Fun fact: Most people are starting to falter at their New Year’s Resolutions by now.
If you are anything like me, setbacks, lapses, and mistakes can come with a fair amount of self-flagellation. Somehow I think that if I’m really hard on myself, I’ll be less likely to make the same mistake again, or I’ll motivate myself towards better performance in the future. Admitting our failings does not need to come with commensurate self-criticism, however.
Here’s why: Self-criticism doesn’t work. It doesn’t actually motivate us. Instead, self-criticism is associated with decreased motivation and future improvement.
Self-compassion — being warm and supportive towards ourselves, and actively soothing ourselves–does help matters when we make a mistake or the going gets rough. It leads to less anxiety and depression, greater peace of mind, and, importantly, it makes us feel more motivated to make the improvements we need to.
Take Action: The next time you flub-up, take a deep breath and soothe yourself like you might a small child: use kind, reassuring words to ease yourself out of a stress response (which will only make matters worse).
Photo courtesy of Matty Ring.
I also find it helpful — rather than focusing on either criticizing or soothing — to simply view mistakes as information that I can apply to life. So for example, if I want to get up early to exercise but I fail one morning, take a look at the reasons why, and then look for solutions to make it easier to succeed the next day.
Hooray! Self-compassion is one of my favorite ways to return to a state of harmony and from that place creativity blooms and joy expands into all my relationships. It shows my children a different way to learn from mistakes and rather than judge and beat myself up, they get to see a mom who is kind, loving and playful. I don’t choose this path all the time and I’m practicing…part of the human journey! So they also get to see the other side as well and we all agree that the kinder way is so much more fun and loving. 🙂 Thank you for the reminder. 🙂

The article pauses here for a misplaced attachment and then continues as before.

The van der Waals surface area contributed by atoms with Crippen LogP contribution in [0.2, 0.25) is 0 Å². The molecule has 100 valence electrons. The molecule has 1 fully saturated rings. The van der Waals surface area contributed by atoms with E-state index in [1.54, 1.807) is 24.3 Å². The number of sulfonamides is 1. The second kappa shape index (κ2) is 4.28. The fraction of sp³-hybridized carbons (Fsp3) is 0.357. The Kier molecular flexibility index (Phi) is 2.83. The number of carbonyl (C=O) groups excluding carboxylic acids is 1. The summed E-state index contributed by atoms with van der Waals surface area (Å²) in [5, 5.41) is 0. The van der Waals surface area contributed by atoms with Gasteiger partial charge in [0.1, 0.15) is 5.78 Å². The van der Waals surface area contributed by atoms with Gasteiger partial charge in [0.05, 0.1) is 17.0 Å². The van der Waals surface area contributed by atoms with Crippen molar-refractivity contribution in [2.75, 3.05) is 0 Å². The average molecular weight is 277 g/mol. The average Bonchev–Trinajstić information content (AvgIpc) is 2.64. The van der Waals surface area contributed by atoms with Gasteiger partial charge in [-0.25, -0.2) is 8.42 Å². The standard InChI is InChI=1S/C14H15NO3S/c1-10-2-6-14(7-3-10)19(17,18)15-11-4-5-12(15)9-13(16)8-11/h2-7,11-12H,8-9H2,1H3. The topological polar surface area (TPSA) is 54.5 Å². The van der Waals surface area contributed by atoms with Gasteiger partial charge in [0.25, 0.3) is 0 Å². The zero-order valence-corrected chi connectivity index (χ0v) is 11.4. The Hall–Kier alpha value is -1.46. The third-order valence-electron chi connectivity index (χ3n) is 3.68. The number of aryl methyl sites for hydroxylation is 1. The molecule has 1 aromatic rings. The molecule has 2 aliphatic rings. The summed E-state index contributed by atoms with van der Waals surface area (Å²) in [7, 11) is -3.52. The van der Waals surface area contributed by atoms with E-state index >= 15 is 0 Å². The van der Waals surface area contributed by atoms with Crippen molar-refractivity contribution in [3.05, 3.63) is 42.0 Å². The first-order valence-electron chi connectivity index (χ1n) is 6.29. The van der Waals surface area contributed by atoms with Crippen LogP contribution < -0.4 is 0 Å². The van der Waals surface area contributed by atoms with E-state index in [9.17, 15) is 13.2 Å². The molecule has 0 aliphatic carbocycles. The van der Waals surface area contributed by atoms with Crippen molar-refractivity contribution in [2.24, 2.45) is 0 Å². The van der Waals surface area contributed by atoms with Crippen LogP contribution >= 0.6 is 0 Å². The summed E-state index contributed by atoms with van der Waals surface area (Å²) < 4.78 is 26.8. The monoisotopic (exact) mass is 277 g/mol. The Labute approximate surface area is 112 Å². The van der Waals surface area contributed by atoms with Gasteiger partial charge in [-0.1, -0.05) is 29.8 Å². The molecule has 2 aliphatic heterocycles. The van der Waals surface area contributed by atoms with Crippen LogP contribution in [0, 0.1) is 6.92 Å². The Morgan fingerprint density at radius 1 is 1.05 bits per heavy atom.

Thank you. This type of advice is *very* helpful.
I have an experience from long time ago, before I have know anything about self-compassion.
I have resigned from my company after working there for three years, the first company after my graduation. There is not any serious aggravation. I simply want a change in my life. That night I have retreated to my apartment. I feel a lot of disappointment in myself. In three years I have arose from a junior member to a key project leader. I recount all the initiatives that I have promised but have not completed. I think of all the trust my boss have placed on me. I recall all the rosy ideas I have proposed but have yet to bear any fruit. And now I am walking away. In my mind I start to apologize to my boss, my mentors and my partners for letting them down.
Then another me has arisen to comfort me. He said “I know this is hard. I forgive you.” I distinctly remember how relieved I was that I was forgiven, even if all this are just some thought going on in my head.
Thank you for this lovely tip! A dear friend forwarded it to me. My own “method” of going easy on myself is to step back and ask if what I am requiring of myself is *realistic* or *perfectionistic*. My other self-question is whether I would judge another person if they felt/acted/guilted/worried the same. Almost always, the expectation is unrealistic, and i would never hold someone to the standards I hold myself to.
Comments are closed.